A Startling Insight into the Business of Modern Warfare
Nikita Teryoshin’s Nothing Personal – winner of the PHmuseum 2019 Photography Grant – takes viewers behind the scenes of global arms trades, offering a gritty and sinister look at the commercial business driving war and destruction.
Nikita Teryoshin depicts the world in pieces. The result often brings a smile, though the subjects are often heavy. Close-ups, bits of scenes, the narrative builds itself with the accumulation of images, like a puzzle. And when Teryoshin undertook a world tour of arms fairs, he used the same apparatus.
War shows host foreign militaries and the accredited public mix to admire and purchase weapons such as missiles, tanks, drones, riot equipment and solid gold pistols. Weapons experts, soldiers and specialised media bustle about in the morbid yet luxuriant alleyways, showing off wealth and technology. It’s war out of its context, and all the absurdity associated to this disconnection.
Far from portraying a death market, the weapon trade pictured by Teryoshin is like any other – it’s made of sellers waiting in bore for a potentially interested customer; piles of food and trays of drinks meant to enhance interactions; and visitors taking selfies. “All the arm fairs are really the same. There are two or three days for professionals, followed by two days on the weekend for the general public - then you see children playing with guns in the worse way, sitting inside tanks or helicopters, holding crazy guns. It’s a form of propaganda for young kids”, Teryoshin says.
His photographs, even when absurd, are not meant to be humourous Rather, they are inherited from a practice rooted in street photography, looking for surprising details within the mundane. A visitor of Teryoshin’s exhibition, he explains, once compared his work to “Dangerous Dining Companions”, by political cartoonist John Heartfield - the drawing depicts two men whose heads have been replaced with long, threatening, canons, sitting at an otherwise uneventful family dinner. “It’s good symbolism”, Teryoshin comments. “Today it’s hard to say whether we are far away or not to the next war. Yet, every year there is more money for weapons. You call it defense but it doesn’t make sense if the weapons are not used.”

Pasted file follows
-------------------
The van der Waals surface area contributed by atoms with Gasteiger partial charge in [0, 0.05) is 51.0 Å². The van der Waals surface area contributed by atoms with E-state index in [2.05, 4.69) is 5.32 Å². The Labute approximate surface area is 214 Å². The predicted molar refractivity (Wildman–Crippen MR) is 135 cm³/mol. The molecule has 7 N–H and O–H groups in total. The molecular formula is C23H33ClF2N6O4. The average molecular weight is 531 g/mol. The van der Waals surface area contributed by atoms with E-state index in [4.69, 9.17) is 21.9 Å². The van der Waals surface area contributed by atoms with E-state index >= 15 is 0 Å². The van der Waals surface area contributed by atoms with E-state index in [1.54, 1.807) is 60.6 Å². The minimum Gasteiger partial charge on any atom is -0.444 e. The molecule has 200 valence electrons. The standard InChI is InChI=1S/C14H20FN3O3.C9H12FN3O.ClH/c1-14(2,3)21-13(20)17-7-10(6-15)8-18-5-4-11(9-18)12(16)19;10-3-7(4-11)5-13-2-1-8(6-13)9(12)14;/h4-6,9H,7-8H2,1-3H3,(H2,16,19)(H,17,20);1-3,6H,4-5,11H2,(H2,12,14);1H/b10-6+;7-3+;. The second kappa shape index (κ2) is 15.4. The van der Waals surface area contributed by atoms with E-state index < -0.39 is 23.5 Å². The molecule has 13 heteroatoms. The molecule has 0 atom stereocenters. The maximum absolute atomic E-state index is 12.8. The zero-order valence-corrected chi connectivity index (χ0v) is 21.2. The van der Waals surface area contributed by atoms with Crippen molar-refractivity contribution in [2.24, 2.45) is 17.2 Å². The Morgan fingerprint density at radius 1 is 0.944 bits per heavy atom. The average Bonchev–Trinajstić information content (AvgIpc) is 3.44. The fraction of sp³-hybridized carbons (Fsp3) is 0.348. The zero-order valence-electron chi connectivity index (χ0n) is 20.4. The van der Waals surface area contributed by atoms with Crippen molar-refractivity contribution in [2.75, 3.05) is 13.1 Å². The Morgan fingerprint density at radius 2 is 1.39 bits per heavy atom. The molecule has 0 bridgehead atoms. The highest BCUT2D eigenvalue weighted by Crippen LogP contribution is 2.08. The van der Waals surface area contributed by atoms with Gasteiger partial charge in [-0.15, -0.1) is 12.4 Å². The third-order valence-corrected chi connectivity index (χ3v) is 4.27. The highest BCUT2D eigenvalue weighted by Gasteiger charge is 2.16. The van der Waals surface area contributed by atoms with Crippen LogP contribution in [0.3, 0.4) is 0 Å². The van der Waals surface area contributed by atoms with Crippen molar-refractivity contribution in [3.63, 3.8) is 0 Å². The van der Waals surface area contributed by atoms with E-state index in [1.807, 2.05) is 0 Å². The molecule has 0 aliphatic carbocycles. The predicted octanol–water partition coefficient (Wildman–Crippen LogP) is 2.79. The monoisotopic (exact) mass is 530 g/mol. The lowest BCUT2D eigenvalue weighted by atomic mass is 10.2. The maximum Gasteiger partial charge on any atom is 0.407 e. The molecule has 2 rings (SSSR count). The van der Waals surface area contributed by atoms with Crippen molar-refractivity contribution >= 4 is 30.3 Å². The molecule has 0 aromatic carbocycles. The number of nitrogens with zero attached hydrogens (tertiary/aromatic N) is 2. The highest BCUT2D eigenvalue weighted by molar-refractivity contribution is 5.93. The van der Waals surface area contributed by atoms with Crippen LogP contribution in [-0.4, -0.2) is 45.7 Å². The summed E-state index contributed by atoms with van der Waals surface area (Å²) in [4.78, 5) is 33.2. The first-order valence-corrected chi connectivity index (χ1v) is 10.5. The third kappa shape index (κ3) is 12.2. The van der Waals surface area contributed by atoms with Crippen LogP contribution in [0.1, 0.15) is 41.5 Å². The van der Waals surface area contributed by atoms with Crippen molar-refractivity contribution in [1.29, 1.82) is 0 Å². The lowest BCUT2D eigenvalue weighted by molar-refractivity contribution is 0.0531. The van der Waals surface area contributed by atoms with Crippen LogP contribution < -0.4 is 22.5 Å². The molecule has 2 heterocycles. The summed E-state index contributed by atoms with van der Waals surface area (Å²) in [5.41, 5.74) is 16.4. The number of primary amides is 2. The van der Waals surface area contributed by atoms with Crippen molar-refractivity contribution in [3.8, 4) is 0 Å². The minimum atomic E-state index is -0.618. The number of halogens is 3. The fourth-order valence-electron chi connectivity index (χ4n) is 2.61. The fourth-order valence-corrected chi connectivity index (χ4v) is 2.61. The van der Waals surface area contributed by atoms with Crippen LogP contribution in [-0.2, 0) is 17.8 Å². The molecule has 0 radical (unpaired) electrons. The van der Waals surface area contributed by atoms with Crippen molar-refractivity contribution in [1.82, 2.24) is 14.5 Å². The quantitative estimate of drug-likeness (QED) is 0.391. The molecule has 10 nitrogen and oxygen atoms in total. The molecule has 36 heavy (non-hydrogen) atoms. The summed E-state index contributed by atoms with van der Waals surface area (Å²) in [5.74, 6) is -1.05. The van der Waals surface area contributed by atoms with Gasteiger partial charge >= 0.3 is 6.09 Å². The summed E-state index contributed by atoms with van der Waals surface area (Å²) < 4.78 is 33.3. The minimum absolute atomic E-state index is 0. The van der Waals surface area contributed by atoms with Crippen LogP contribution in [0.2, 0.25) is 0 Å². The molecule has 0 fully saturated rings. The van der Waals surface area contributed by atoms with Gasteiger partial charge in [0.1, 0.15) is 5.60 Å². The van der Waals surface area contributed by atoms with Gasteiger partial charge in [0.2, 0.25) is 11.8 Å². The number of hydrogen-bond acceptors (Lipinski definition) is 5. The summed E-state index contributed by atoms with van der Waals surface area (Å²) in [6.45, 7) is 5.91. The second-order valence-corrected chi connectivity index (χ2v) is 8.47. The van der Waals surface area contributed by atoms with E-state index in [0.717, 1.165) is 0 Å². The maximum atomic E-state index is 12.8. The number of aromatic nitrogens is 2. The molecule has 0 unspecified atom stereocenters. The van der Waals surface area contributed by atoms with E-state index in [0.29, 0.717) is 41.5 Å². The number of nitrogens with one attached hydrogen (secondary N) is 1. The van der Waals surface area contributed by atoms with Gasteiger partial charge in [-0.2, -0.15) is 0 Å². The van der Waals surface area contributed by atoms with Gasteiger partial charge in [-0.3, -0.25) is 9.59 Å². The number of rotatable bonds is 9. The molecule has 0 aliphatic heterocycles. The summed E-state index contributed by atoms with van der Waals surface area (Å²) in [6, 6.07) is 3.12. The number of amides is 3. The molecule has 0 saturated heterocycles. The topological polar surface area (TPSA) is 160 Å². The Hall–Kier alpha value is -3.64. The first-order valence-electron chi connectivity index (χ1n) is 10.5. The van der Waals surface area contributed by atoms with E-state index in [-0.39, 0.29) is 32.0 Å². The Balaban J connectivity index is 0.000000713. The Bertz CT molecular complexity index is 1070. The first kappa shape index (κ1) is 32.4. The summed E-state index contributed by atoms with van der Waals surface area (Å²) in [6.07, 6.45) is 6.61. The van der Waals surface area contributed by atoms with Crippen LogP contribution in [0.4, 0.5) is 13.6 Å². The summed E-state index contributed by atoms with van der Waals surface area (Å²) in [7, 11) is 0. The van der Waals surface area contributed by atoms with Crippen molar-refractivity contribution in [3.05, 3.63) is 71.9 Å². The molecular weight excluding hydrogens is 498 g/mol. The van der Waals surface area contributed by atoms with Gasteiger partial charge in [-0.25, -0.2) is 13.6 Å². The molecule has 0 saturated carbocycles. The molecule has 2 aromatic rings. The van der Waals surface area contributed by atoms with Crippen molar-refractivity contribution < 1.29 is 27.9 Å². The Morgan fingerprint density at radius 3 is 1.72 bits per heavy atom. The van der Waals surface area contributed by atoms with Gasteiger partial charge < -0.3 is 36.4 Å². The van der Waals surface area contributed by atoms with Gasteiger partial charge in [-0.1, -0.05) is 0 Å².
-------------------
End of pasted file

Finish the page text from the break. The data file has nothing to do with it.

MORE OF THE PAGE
Heartfield was a pioneer in using art as a political weapon and Teryoshin clearly uses the same twist. When witnessing a crowd of men suddenly racing towards a giant cake, eating directly with their hands, he can’t help but think they behave like on a battlefield, though it’s the total opposite of a war scenario. And when he passes by a soldier making a demonstration of camouflage, surrounded with a dozen photographers, he notices the man’s meaningful eyes. “I like the expression of the soldier. At the end of the day he is only a puppet, asked to either parade at a fair or fight”, Teryoshin notes.
Nikita Teryoshin's series Nothing Personal was awarded the PHmuseum 2019 Photography Grant Main Prize. To see the complete list of winners, visit phmuseum.com/grant.
Nikita Teryoshin is a Russian documentary photographer based in Berlin, Germany. He graduated with a Bachelor of Arts in Photography at the University of Applied Science in Dortmund and he is a member of Freelens e.V and the German Academy of Photography DFA. His photographs are part of private collections in New York, Paris, Madrid, and St. Petersburg, among others.
Laurence Cornet is a writer and curator based in Brooklyn focusing on cultural and environmental issues.
This article is part of our feature series, Photo Kernel, which aims to give space to the best contemporary practitioners in our community. The word Kernel means the core, centre, or essence of an object, but it also refers to image processing.